The Industry

Even Ajit Pai, Who Paved the Way for the Sinclair Merger, Now Thinks There’s Something Fishy About the Sinclair Merger

FCC Chairman Ajit Pai said he has “serious concerns” about Sinclair's proposed acquisition of Tribune Media.
FCC Chairman Ajit Pai said he has “serious concerns” about Sinclair’s proposed acquisition of Tribune Media.
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FCC Chairman Ajit Pai has taken a surprisingly tough stance on the Sinclair Broadcast Group’s proposed acquisition of Tribune Media, announcing on Monday that he has “serious concerns” about the $3.9 billion deal. He also recommended that an administrative law judge review the acquisition, a process that could very well dash Sinclair’s hopes of adding 42 Tribune TV stations to its 170-station empire.

“Based on a thorough review of the record, I have serious concerns about the Sinclair/Tribune transaction,” Pai said in a statement. “The evidence we’ve received suggests that certain station divestitures that have been proposed to the FCC would allow Sinclair to control those stations in practice, even if not in name, in violation of the law.”

Sinclair originally proposed to acquire Tribune Media last year. Such a deal would enable Sinclair to reach 72 percent of the country’s television audience. Democrats and media critics have long raised concerns about Sinclair’s practice of forcing its stations to broadcast “must-run” conservative political segments from commentators like former Trump aide Boris Epshteyn. In one case, executives ordered local anchors to read a script on air attacking mainstream media as “fake news.”

But when it comes to Sinclair, Pai is an unlikely skeptic. The chairman reportedly helped to facilitate the acquisition by making changes to media rules like reviving the UHF discount, a loophole that allowed Sinclair and Tribune Media to skirt federal ownership regulations. Still, in order to pass oversight muster Sinclair has proposed to spin off 23 Tribune stations, including larger ones in New York and Chicago, in order to comply with the regulations. The Justice Department, which is running its own review of the deal, had previously stated that Sinclair would have to sell of around a dozen stations in order to avoid antitrust issues.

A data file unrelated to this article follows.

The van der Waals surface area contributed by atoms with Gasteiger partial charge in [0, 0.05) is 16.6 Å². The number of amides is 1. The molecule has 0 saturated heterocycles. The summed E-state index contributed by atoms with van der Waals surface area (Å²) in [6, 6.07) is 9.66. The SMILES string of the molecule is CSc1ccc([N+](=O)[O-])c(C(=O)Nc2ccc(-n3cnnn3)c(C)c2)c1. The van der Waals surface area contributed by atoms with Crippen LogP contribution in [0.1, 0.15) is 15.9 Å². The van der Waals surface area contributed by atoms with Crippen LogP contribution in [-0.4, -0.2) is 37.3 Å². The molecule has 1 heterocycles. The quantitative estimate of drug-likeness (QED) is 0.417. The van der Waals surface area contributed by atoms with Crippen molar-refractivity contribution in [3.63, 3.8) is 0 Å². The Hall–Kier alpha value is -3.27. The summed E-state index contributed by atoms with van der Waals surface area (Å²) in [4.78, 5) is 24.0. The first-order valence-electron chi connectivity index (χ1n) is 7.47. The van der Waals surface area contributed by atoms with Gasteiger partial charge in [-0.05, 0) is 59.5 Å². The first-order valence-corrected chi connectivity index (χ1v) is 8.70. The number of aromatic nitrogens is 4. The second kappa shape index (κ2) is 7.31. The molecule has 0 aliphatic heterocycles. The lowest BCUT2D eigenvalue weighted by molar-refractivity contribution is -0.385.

Pai, however, appears to be worried that the conglomerate would be still able to effectively control the divested stations, even though he paved the way for the deal to go through in the first place. The administrative law review that Pai is proposing prompted AT&T and T-Mobile to withdraw a merger application in 2011. As the Wall Street Journal previously reported, Sinclair would still be operating these stations by managing advertising sales and local news coverage. The only difference is that Sinclair would no longer be the licensee, so it might still be possible for executives to order the stations to broadcast conservative commentary.

A number of Pai’s critics applauded his decision on Monday.

“Today’s announcement is welcome,” said FCC commissioner Jessica Rosenworcel, a Democrat, said in a statement. “As I have noted before, too many of this agency’s media policies have been custom built to support the business plans of Sinclair Broadcasting.” Gigi Sohn, who served as counselor to former FCC Chairman Tom Wheeler, also sent out a statement reading, in part, “Chairman Pai made the right decision in circulating a draft hearing designation order on the Sinclair-Tribune merger. This transaction would place far too many free over-the-air broadcast stations and far too much power in the hands of one company, and it’s been clear from its most recent filings that Sinclair’s promises to truly divest control over a number of stations in local markets were less than candid.”

Two of Pai’s fellow commissioners—Rosenworcel and Republican Brendan Carr—have reportedly voted to approve his proposal to send the deal to a legal hearing. The Justice Department’s review is ongoing.